I'm sitting on the porch that's attached to Shelly and her roomates'es row house in West Philly on a side street. It's in the same neighborhood that I used to inhabit when I lived two blocks away with Shelly. Shelly is a couple blocks closer to 40oz beer now, and the porch is nice. There's low key BBQ, and people sitting around, including Jonas. I'm a little out of it, but I'm having a good enough time. Good enough, because I'm doing something rather than nothing.
I arrived a couple hours ago after racing from the bus stop at the 69th Street terminal. The adrenaline was pumping. It's been too long since I've goosed all out in this area, shooting right through traffic down the middle of the street. I'm the kind of guy who does that thing where he tries not to put a foot down when traffic requires a stop. I inch forward and pause until I eventually run out of real estate.
This morning I got up extra early and rode the Diamondback City Bike to work in West Chester from Kennett. This moderately hilly and thoroughly familiar 13 mile route was way more tiring than it is when I'm in decent shape. After I got back to this area last July, I crushed this route. I was still used to 70+ mile days every day. I'm riding 65 miles in a charity event on Sunday, and I'm thinking it might not be so easy. I might only be able to crush some of the route. I'll probably have to crawl for part of it too.
After work was done at 3pm, I took the Diamondback City Bike on the 104 bus to Philly. The Diamondback got to see it's former parking spot - locked to a sign at 46th and Locust - as we whizzed by at a furious pace. I used to leave this same bicycle locked outside 24/7 in an area where bicycles definitely get stolen. That went on through all seasons and all weather. This was my first specifically outdoor bicycle. If it got stolen, I'd only be out about $20-30. I locked it through the frame and the front wheel. The rear wheel was unlocked, but had a bolt on hub. I think the only remaining part from my initial setup is the original (7spd SIS!) rear derailer and a blue piece of cable housing that goes to it from the chainstay cable stop. The original heart is the same. Northroad handlebars on a mountain bicycle with a rack and a milk crate. Friction shifting, bulletproof. Now everything is just nicer. Until two days ago, the DBCB never had a front derailer. I took it off the first time I fixed it up for myself, and decided I didn't need it. If I hit a big hill, I could push the chain to the small ring with my foot. When I got around to it, I could reach down and shift back up with the tip of my index finger. No need to stop. The need for this action was rare. Now I have a Shimano 105 derailer that I got for $10 at the Trexlertown swap. Now that I can shift - I do more. It's nice to pop it in the big ring sometimes, I'll admit. The Shimano bar end shifters in friction mode are awesome on this bicycle. I'm really happy with it.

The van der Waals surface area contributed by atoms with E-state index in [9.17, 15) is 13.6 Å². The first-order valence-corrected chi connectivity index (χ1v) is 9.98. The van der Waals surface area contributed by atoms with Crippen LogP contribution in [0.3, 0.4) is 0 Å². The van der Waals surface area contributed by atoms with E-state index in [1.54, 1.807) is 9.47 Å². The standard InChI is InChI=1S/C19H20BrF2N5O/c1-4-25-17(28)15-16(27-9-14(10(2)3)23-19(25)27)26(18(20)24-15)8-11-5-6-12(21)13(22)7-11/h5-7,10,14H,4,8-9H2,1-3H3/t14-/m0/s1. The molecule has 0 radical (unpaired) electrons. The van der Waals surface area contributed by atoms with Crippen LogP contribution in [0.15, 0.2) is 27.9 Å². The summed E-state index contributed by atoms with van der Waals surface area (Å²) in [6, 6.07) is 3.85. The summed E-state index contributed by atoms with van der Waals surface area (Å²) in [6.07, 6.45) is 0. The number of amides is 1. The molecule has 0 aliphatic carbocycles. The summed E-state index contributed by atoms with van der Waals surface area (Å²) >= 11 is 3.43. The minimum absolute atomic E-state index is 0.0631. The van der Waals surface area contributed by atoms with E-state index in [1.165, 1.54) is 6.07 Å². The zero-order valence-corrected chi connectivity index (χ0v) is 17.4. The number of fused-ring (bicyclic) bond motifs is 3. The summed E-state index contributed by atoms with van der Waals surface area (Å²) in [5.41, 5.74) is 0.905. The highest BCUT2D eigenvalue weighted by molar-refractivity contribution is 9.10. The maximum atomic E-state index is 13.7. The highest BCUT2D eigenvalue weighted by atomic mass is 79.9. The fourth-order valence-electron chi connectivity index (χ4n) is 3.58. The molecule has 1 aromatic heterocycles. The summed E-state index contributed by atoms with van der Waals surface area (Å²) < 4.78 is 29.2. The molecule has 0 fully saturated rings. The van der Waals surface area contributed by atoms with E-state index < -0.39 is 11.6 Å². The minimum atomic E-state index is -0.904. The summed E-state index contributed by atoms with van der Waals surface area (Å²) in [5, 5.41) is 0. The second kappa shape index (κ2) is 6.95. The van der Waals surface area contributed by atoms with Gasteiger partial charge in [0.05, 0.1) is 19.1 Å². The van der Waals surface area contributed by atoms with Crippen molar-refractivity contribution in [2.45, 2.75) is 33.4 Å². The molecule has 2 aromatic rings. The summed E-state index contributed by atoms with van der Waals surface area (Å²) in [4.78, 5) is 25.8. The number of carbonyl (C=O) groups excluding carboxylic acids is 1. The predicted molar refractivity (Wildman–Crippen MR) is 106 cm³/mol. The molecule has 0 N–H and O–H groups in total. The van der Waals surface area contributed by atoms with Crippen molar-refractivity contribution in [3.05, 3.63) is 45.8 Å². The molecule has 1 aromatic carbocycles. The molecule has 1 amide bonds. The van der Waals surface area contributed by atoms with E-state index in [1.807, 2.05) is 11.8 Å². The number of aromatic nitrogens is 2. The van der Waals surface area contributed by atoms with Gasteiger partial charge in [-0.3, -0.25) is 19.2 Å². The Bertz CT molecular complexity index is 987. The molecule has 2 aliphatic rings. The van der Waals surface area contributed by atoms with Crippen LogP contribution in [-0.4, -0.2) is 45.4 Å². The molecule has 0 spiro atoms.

If you want a 40oz in West Phila, and you are me, you're going to go to Pasqually's. If you want a falafel, you're going to the truck. I didn't go to the truck, but I did make a stop a 'Squally's to make sure it still existed after my absence.